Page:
Bump, bump… swerve! After a long, harsh winter, potholes are back.
Potholes aren’t just a nuisance on your daily commute. They can be a real drain on your wallet if your vehicle is damaged by one. They are also a leading cause of car accidents since drivers often brake quickly or swerve unexpectedly to avoid them.
Some cities are turning to interactive, online solutions when it comes time to dealing with these pain-in-the-butt potholes. The solutions aim to increase the efficiency of reporting and repairing potholes and to get drivers more involved.
In addition to being able to report potholes, some programs also include the status of the repair request, when a pothole was repaired and how long it took to repair it. One city (unfortunately, not in the U.S.), took it a step further and resorted to "tweeting" potholes when the government failed to respond quickly to the problem.
If you live in one of these cities, take advantage of this new way to report potholes (and make a mental note of which streets to avoid).
Five cities using technology to report potholes
- Chicago: The Windy City’s Pothole Tracker shows which potholes got patched within the last week at the click of a mouse.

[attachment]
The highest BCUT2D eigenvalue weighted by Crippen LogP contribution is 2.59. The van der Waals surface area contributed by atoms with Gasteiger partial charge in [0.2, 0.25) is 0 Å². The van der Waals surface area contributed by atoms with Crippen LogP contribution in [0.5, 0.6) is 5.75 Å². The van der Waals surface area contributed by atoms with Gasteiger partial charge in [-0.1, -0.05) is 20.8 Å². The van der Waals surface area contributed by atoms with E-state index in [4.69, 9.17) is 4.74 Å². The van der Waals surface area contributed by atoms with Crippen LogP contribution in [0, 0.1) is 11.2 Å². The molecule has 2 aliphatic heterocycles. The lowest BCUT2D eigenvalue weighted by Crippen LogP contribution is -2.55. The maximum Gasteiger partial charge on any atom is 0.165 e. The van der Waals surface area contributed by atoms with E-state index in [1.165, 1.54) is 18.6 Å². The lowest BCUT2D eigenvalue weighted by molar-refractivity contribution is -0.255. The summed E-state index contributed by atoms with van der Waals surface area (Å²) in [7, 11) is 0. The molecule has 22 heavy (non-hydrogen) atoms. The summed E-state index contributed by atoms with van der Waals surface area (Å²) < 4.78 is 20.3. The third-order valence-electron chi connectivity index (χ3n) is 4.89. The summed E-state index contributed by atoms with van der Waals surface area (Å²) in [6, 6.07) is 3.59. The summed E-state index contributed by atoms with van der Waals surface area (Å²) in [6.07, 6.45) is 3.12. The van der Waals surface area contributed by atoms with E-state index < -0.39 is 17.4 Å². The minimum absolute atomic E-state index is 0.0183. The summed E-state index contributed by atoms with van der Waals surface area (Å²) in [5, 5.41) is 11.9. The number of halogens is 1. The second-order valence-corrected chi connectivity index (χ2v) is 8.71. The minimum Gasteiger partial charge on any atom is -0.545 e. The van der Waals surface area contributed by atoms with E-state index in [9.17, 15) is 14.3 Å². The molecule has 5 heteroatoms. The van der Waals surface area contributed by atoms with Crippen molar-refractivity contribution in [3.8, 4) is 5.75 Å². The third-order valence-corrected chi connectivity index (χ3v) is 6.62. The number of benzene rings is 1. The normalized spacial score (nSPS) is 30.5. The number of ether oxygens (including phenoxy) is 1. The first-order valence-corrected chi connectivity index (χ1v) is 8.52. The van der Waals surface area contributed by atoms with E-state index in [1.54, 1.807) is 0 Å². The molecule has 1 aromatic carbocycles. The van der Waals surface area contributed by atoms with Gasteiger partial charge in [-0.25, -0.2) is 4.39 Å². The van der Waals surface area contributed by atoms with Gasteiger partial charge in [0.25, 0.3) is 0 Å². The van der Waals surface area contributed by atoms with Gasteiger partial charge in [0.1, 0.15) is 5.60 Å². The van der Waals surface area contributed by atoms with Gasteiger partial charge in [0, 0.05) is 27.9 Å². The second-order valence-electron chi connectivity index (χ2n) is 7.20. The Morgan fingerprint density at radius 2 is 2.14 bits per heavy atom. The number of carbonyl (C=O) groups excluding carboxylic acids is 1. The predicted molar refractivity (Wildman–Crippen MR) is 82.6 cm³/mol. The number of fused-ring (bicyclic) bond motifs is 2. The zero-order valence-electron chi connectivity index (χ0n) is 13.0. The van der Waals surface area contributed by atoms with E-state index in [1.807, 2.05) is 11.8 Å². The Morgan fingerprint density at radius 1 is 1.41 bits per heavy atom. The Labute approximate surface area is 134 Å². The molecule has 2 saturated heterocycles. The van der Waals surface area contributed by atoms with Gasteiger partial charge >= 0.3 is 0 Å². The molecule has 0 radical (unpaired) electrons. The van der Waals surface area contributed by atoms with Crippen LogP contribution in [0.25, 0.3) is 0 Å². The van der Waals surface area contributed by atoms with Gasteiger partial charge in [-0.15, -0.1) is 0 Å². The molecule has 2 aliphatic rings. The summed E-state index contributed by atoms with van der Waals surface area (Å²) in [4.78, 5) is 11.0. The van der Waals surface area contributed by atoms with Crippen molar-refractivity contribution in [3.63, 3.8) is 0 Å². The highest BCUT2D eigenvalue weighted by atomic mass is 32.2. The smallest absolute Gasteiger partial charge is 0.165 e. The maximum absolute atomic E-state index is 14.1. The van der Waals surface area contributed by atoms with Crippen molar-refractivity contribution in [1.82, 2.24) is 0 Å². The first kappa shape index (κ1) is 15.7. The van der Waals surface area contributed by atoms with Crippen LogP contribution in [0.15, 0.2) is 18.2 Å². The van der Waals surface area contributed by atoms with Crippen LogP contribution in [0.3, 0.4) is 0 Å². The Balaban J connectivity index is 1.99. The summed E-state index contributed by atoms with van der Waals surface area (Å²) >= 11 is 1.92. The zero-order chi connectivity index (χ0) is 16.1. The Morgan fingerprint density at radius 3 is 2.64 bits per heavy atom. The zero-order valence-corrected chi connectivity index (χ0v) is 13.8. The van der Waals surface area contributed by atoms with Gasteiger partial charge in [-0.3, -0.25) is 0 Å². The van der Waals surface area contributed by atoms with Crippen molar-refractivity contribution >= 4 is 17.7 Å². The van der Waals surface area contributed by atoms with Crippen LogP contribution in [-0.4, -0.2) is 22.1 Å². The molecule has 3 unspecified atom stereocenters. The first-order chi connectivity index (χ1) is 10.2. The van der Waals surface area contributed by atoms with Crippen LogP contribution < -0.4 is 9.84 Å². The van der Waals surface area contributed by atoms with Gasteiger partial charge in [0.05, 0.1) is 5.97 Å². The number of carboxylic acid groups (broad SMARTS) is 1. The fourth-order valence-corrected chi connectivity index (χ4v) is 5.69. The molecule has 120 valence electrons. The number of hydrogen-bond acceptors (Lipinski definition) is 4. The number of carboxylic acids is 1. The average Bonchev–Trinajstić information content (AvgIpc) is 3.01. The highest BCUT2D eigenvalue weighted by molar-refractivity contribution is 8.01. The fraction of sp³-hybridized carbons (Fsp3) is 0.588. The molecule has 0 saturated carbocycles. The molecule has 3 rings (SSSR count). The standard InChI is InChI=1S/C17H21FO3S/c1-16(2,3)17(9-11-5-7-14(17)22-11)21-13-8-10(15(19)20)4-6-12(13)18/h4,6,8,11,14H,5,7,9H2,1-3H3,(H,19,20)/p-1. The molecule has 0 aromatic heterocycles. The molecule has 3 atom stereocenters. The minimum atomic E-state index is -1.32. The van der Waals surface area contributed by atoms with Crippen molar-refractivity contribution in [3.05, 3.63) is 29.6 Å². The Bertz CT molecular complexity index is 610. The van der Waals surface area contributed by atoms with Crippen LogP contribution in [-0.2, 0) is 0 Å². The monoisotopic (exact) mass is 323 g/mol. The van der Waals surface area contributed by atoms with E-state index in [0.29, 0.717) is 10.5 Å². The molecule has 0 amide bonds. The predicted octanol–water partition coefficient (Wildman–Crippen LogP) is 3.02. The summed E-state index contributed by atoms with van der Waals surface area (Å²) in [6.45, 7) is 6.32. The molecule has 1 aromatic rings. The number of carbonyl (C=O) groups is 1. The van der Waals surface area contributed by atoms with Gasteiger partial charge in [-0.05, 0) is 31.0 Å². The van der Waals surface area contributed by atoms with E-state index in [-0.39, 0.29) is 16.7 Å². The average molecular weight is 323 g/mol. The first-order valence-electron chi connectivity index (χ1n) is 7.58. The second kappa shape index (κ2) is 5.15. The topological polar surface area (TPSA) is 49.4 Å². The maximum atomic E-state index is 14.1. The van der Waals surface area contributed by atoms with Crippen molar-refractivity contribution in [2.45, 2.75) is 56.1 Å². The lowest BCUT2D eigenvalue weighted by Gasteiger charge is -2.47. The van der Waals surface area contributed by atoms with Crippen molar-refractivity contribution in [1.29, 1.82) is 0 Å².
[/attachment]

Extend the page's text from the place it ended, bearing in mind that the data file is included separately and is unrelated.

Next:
- Indianapolis: The Indy Pothole Viewer features a map that’s currently littered with colored dots showing lots of potholes in need of repair. The site lets you report potholes and check the status of your pothole request.
- Philadelphia: Philly’s Pothole Tracker also allows you to view and report potholes. It also lets you filter the requests to see which pothole cases are open, closed and acknowledged.
- Rochester, New York: A local newspaper runs this interactive map that lets visitors see where potholes are located, read a running narrative about which areas and roads to avoid, and report potholes.
- Washington, D.C.: In the nation’s capital, the D.C. Department of Transportation hosts an interactive map that alerts drivers to dangers on the road. Here, you can complete an online service request and watch your pothole turn from orange to green when it's filled.
- Bonus: Pennsylvania and New York residents that live near the New Jersey border have another tracker to use. A New Jersey-based grassroots pothole tracker encourages residents and those in neighboring states to help track potholes. Users can file reports online or via the MapplerK app available for Apple and Android.
These websites can help you avoid potholes and the damage they can do to your car. Of course, it’s still a good idea to drive safely during pothole season. It’s also worth remembering that you might be able to file a pothole claim with your city.